I had this cold as a carry-on baggage along our 20-hour travel from Melbourne to Fukuoka.
The upside is that I don’t smell that combination of heated aluminium foil and microwaved protein during meal service.
We rested for the whole of the first day by going to the public bath. I once read this sign in an old hotel once that the best way to rejuvenate your body is to alternate between the hot sauna and cold water. I’m not sure if I’ve been duped, but it has become a habit for the last 5 years.
Chika’s dad cooked his usual sukiyaki beef in a giant Chinese wok, and all I could taste was the sweetness and the texture of the dish. My body welcomed the protein as all we had on the plane was bread, fruits and nuts.
We knew it was going to be hot, but our bodies still went into shock. On the second day, we could barely survive to enrolling Hana in swim school and had her skin checked out. It didn’t help to have a raging headache from the cold either.
The dermatologist said Hana had mizuibo (molluscum contagiosum), or water warts as the internet would later explain. It’s a common skin infection you get from swimming pool. The specialist put some numbing patches on her body and asked us to return three hours later so they could scrape the warts out. I was not in there with Hana but mum said she did not cry although tears were running down her cheeks.
I napped the evening away in the living room. Apparently, dad left the stove on and burnt his chicken dish. I didn’t catch it due to my blocked nose. Sorry.
We had takeaway yakitori for dinner, and without the sense of smell, I could enjoy the gritty texture of chicken liver and the rubbery chewiness of chicken skin.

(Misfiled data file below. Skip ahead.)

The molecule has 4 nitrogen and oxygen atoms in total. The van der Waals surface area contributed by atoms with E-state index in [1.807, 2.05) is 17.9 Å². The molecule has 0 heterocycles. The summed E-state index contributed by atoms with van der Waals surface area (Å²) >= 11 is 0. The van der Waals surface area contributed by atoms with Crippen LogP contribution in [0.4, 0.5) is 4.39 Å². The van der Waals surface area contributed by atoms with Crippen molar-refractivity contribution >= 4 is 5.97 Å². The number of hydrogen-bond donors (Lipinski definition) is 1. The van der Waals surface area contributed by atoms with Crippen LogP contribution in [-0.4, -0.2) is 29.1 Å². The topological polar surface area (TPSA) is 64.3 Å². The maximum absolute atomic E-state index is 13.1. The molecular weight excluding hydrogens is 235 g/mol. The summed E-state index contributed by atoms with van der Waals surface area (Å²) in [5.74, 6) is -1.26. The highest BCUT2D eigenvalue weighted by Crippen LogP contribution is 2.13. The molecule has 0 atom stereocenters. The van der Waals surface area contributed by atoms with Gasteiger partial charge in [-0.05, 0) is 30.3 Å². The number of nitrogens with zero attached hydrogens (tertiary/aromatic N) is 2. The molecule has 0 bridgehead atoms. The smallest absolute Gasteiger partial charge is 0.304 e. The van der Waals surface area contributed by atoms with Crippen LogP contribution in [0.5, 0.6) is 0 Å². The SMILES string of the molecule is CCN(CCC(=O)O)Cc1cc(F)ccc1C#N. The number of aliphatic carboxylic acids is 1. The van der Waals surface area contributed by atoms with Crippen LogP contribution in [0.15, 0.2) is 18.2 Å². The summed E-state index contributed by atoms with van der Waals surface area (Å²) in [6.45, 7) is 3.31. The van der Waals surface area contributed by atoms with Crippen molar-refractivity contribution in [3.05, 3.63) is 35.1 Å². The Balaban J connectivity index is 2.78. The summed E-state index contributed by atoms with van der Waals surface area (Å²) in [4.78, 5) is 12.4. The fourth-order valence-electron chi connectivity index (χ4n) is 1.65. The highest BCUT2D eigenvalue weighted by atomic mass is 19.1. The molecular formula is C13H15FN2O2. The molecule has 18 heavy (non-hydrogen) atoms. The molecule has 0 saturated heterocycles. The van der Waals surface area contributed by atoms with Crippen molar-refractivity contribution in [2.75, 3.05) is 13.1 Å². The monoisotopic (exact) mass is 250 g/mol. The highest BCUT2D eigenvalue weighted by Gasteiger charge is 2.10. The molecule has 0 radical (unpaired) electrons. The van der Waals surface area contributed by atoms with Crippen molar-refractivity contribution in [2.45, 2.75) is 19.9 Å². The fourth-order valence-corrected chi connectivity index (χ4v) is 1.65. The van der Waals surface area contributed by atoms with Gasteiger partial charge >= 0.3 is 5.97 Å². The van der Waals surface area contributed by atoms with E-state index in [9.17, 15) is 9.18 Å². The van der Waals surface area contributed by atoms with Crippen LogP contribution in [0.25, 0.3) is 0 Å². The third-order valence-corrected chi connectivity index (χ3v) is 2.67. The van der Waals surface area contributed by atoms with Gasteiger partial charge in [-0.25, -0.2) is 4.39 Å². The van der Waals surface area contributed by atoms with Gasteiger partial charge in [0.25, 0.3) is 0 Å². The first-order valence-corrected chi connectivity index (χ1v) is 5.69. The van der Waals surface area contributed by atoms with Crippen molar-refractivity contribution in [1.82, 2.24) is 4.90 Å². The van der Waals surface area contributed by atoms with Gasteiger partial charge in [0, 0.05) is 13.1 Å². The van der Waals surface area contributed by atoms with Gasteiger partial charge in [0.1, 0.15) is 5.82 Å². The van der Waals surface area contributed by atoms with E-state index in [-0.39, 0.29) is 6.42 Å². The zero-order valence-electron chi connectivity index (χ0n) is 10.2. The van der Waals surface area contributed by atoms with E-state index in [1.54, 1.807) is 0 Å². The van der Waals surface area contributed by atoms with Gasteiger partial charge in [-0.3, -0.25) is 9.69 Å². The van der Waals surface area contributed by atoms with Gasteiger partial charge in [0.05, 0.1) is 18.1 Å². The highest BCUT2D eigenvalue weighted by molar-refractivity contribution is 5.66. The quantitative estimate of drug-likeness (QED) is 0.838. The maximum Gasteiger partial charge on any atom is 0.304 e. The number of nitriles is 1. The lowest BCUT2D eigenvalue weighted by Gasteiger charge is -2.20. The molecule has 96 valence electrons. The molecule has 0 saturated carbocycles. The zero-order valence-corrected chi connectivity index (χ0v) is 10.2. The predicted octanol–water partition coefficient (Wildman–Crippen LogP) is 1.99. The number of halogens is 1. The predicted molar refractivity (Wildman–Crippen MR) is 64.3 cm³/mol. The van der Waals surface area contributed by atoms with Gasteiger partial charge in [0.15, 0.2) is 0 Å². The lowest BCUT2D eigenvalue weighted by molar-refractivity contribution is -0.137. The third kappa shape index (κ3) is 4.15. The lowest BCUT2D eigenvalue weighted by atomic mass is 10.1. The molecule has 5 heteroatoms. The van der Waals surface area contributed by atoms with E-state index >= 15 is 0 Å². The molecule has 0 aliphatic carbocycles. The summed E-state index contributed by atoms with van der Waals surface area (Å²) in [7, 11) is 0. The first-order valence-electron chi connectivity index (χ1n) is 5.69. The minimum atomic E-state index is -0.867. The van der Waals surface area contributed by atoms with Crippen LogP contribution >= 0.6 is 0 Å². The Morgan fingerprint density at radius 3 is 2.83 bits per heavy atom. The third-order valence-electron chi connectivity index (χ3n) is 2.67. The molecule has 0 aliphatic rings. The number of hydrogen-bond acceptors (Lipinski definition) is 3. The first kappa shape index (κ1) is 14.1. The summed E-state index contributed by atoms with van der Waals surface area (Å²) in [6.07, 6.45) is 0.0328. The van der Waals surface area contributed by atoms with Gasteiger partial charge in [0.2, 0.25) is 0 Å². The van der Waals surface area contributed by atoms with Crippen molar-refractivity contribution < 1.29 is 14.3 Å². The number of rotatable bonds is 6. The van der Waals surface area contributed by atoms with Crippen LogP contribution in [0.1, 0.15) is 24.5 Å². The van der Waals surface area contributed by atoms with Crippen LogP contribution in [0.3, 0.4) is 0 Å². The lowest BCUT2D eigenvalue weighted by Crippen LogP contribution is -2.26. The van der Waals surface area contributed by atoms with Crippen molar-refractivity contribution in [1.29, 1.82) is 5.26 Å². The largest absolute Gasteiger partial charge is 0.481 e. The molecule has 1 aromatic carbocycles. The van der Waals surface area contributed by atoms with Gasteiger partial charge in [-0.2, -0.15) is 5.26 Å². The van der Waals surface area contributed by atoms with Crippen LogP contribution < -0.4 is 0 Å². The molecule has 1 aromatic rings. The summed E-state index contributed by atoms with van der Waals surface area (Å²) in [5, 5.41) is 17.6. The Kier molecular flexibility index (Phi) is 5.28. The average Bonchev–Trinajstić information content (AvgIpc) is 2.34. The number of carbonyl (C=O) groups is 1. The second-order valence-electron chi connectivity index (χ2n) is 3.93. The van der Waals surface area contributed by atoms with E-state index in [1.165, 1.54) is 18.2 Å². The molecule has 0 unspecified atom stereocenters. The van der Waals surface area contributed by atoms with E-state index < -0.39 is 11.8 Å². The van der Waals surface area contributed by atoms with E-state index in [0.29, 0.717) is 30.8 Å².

I bought a lot of fruits. Perhaps more than what Chika’s mum was comfortable with, like a foreigner that only bought abalone and lobsters in Victoria Market.
Our first Saturday, Chika’s mum and sister took us to this coffee house not too far from my favourite bakery. Basically, this old man converted his living room into his hobby kingdom with the space to fit a counter and one table. He roasts and sells his own beans. Chika’s mum was topping up some beans but all of us received free coffee and snacks. He’s been doing this for 30 years. He went into a spill about his record collection and how Japan has run out of Jamaican Blue Mountain beans. One thing that I really envy about Japan is how everyone accepts and expects passion to override common sense.
That evening I cooked mapo tofu for the family. We took Hana to the shopping mall and she went crazy. I’ve been taken aback by how well she’s coping with Japan. I was expecting her to be all shy and confused like the first time I visited Japan. Perhaps this was her element all along. In fact, she’s having the most fun.
Maybe, my inner child can be like Hana.
Wouldn’t it be nice?